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ADCNR and Alabama State Parks support those walking the Appalachians from Alabama to Maine

Did you know legendary conservationist Benton MacKaye’s original vision for the Appalachian Trail (AT) called for it to run the entire length of the Appalachian Mountains by linking Maine and Alabama?

Conservationists in Alabama and Georgia have been working for the last few decades to turn this dream into a reality by adding approximately 314 miles of the Pinhoti Trail to the iconic AT.

The Alabama Department of Conservation and Natural Resources (ADCNR) supports this effort, including the idea of one day hopefully placing the AT’s southern terminus at Cheaha State Park, the state’s highest peak.

“There’s something magical about the idea of linking Maine’s highest peak with Alabama’s highest mountain,” said ADCNR Commissioner Chris Blankenship. “Hikers who complete this feat would have the satisfaction of having traveled the entire length of the Appalachian Mountains in America, and it would also realize Benton MacKaye’s original idea of linking Maine with Alabama.”

The Pinhoti Trail meanders through several Alabama counties, both north and south of Cheaha, mostly through the Talladega National Forest. The trail continues into north Georgia via the Georgia Pinhoti Trail, traversing the Chattahoochee National Forest and ultimately connecting with the Benton MacKaye Trail. The Mackaye trail provides the final link to the current southern terminus of the AT at Springer Mountain, Georgia.

Extending the AT into Alabama may require amending federal law and navigating federal bureaucratic obstacles, but that hasn’t deterred advocates from working to make this extension a reality. In recent years Alabama has seen more and more of annual thru hikers start their journeys in Alabama.

“That is really the point behind our efforts. We have worked over the years to buy missing properties in Alabama for the trail, like Indian Mountain, and see trail constructed, and now the word has gotten out and hikers are showing up and making independent decisions to start their thru hike in Alabama” said State Parks Director Greg Lein.

Lein has thru hiked the Appalachian Trail and appreciates the idea of fulfilling Benton MacKaye’s vision. “We simply want to support thru hikers who wish to attempt their start or finish their personal journey in Alabama, and Cheaha State Park is an easy and convenient place to support hikers,” he said.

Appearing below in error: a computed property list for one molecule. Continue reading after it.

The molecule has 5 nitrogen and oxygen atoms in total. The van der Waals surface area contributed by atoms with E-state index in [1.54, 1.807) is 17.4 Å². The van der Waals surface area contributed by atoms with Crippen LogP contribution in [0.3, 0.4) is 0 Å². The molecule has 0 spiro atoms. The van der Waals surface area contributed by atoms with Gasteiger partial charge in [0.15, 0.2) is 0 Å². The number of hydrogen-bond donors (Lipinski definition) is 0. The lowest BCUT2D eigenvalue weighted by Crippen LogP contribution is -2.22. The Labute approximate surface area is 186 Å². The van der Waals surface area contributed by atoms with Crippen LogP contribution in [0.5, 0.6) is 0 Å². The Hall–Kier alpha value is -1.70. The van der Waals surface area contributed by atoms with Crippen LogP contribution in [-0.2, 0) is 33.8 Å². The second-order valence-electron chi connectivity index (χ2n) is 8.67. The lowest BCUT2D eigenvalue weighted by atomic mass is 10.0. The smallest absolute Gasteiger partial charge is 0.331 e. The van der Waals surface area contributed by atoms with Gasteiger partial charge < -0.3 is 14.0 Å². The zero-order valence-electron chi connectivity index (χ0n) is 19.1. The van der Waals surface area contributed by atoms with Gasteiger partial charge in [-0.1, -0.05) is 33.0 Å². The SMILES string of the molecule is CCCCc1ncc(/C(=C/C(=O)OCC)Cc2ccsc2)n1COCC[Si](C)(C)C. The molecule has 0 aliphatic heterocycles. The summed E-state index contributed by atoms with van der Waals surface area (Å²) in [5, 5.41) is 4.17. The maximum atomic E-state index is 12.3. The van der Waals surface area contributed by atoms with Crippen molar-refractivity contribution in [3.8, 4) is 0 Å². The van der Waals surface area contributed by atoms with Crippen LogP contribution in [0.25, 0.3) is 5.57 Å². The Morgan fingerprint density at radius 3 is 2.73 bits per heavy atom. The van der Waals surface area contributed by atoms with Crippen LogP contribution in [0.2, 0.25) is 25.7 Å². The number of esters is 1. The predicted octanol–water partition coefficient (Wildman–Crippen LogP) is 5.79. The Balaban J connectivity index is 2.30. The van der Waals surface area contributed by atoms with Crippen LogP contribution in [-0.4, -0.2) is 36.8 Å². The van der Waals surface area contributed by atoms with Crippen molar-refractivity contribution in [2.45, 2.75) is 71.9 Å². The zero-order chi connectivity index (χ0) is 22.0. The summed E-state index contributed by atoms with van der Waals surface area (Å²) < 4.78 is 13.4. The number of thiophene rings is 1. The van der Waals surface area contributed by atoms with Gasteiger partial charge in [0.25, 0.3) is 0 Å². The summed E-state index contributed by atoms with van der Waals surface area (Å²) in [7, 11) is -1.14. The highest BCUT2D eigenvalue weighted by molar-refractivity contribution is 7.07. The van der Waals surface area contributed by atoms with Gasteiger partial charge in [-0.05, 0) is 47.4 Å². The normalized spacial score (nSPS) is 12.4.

District Superintendent Renee Raney supported the concept: “Cheaha State Park has a store, lodge, cabins and a campground which are all ready to serve and support hikers and their families embarking on this great adventure. The milder winter and spring conditions in Alabama certainly make for a better starting option in February, March or April when the northbound thru-hiking pilgrimage typically gets underway.”

After all, there is plenty of precedent. The AT’s southern terminus has changed several times, from its original location at Mount Mitchell in North Carolina to its current location at Springer Mountain in Georgia. The northern terminus also moved from Mount Washington in New Hampshire to Mount Katahdin in Maine.

Moving the southern gateway of the Appalachian Trail to Mount Cheaha would not only help alleviate current AT congestion, but provide a new economic and tourism engine for areas of Georgia and Alabama. The AT currently stretches 2,190 miles and, with its extension to Mount Cheaha, it would become 2,504 miles long.

“Hikers can now purchase a medallion for $10 from the Cheaha campstore that can be put on their packs to show their support for extending the world-famous Appalachian Trail to Alabama,” said Tom Cosby, an advocate for the AT2AL movement.

T-shirts and stickers with the AT2AL message can be found in the campstore as well, and all proceeds will benefit the Alabama State Parks. “Our goal is simply to raise awareness in the hiking community that bringing the AT to Alabama is, really, a culmination of Benton Mackaye’s original dream from 1925 — and a reminder that the Appalachians begin in Alabama,” Cosby said.

Dr. Jeff Hayes, a fellow advocate for the AT2AL movement, also shared supportive sentiments.

“I grew up hiking in Alabama, thinking the trails here were nothing special,” Hayes said. “After attending college in Maryville, Tennessee, and hiking extensively in the Smokey Mountains, then later hiking the full length of the Appalachian Trail, I realized that those trails, while older and more developed, are no more special than ours. Then when I hiked the entire Alabama section of the Pinhoti for the Pinhoti Steering Committee, I became convinced that our Appalachians, too, are on par with those along many sections of the Appalachian Trail.

“We should bring the Appalachian Trail to Cheaha State Park, a worthy peer to Baxter State Park, both holding the highest point in their respective states,” he added. “We should do this not just because the visionaries who gathered in the first Appalachian Trail Conference in 1925 thought the Appalachian Trail should extend to Cheaha, but because leaving out the Southern Appalachian deprives hikers – day hikers, weekenders, and long-haul – of the full range of scenic Appalachian beauty. The Appalachian Trail is incomplete without our mountains. Let’s finish the job started almost 100 years ago and bring the Appalachian Trail home to Alabama.”

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